Central State to play rivalry match at Ohio Stadium
This Saturday is Classic for Columbus, the first annual football game between the Central State University Marauders and the Kentucky State Thorobreds. The game between the two historically black universities kicks off at Ohio Stadium at 3:00 p.m. Chris Welter of WYSO spoke with John Pace, President and CEO of the event, and discovered that the Classic for Columbus is more than just football.
Transcription (modified slightly for length and clarity):
Chris: How was the Classic for Columbus born?
John: In March and April of this year, when it became clear that the hospitality industry, hotels, restaurants and entertainment were going to suffer greatly from Covid, some business leaders and I started talking about the post-Covid-19 economic recovery. and what it might look like. As the discussion went on, we turned to tourism, we turned to trade and economic development. The classic was brought up because it had enjoyed great success in the past in Cincinnati and Cleveland. Columbus makes logistical sense and is one of the fastest growing cities in the country. And Ohio Stadium is a mythical place. Any athlete, especially a soccer player, would love to play horseshoe.
Chris: So why the central state and why the state of Kentucky?
John: It is one of the oldest rivalry games. Both are close to central Ohio, which makes sense, and the fact that they both have large alumni groups in Ohio. So it will be a great and exciting game. Lots of rivalry, but a lot of work together too.
Chris: But Classic for Columbus is more than just football, isn’t it?
John: Interestingly, football is not mentioned in our assignment. The mission of the organization is to promote education, economic development and diversity while raising funds for higher education institutions and scholarships. We do this through several community partners: fraternities, sororities, service organizations, civic and social organizations, government organizations. The game just offers a number of advantages. First of all, it offers an opportunity for young people from disadvantaged neighborhoods who are exposed to so many negative images about their community and about themselves. It gives them the opportunity to come and see a stadium filled with accomplished and positive African Americans who can serve as role models and mentors. It really brings the whole community together to really celebrate and validate some of these little-known HBCU student-athletes.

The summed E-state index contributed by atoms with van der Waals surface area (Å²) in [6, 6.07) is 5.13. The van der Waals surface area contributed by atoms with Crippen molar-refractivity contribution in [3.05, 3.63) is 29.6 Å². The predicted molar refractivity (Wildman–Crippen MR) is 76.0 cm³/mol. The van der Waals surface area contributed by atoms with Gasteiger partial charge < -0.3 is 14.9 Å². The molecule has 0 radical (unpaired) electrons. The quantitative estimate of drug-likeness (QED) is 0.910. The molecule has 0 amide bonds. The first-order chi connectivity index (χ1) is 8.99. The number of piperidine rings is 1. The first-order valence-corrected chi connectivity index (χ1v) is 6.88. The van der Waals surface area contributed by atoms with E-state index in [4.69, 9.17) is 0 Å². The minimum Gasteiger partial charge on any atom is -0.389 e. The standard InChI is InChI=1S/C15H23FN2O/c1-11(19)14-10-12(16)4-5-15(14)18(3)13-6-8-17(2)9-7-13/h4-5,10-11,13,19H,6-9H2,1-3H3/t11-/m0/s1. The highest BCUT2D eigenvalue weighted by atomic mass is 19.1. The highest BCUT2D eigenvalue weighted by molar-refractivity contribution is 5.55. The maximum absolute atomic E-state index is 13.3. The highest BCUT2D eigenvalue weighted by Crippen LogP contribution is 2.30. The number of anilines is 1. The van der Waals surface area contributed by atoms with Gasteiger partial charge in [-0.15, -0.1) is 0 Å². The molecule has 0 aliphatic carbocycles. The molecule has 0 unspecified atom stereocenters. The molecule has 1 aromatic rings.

Chris: So tell me more about the educational events this weekend?
John: Before the game, starting at 9 a.m., we will have the Battelle College Career and Community Fair, sponsored by the City of Columbus. Young people can go out and they will be able to visit more than 20 historically black colleges and universities. Then there will be around 40 employers, some interviewing and hiring locally. Some of the youngsters who will be coming to Ohio State on Saturday to see this game, it might have been difficult to attract them to an educational event unless it was football and culture and entertainment. Then there is the diversity factor. The classic is a fun event. It’s meaningful, but it’s fun. You can bring people together for fun, sport, music. The classic offers all of these things. So it helps us bring community together across race, socioeconomic status, religion and even politics.
Chris: And you’ll also give someone $ 25,000 as a down payment for a house, right?
John: There will be a Financial Literacy Homeownership Seminar just before the game. We know that homeownership and real estate ownership is one of the most popular routes to wealth. But here in the African American community and the Brown community, some people are not as knowledgeable as we should be about this. We want to provide this information, so we decided to create some excitement by donating twenty-five thousand dollars.
Chris: So what about the battle of the bands?
John: Groups are a staple and focal point of any historically black college and scholar classics. Part of the marching band experience is the drum line, where the drum sections compete against each other. There’s going to be a group battle in high school, groups from all over Ohio: the schools in Columbus City, Euclid, Maple Heights. So, you’ll also want to go out and see the groups battle in high school. It’s a unique experience: great musicians, great dancers, great choreography, high energy. This is what you will see. The invitation we extend to the whole community, not just African Americans, but the whole community, is to experience college football in the African American tradition with great food, people friendly people and uninterrupted entertainment.
Environmental reporter Chris Welter is a member of the corps for Report for America, a national service program that places journalists in local newsrooms.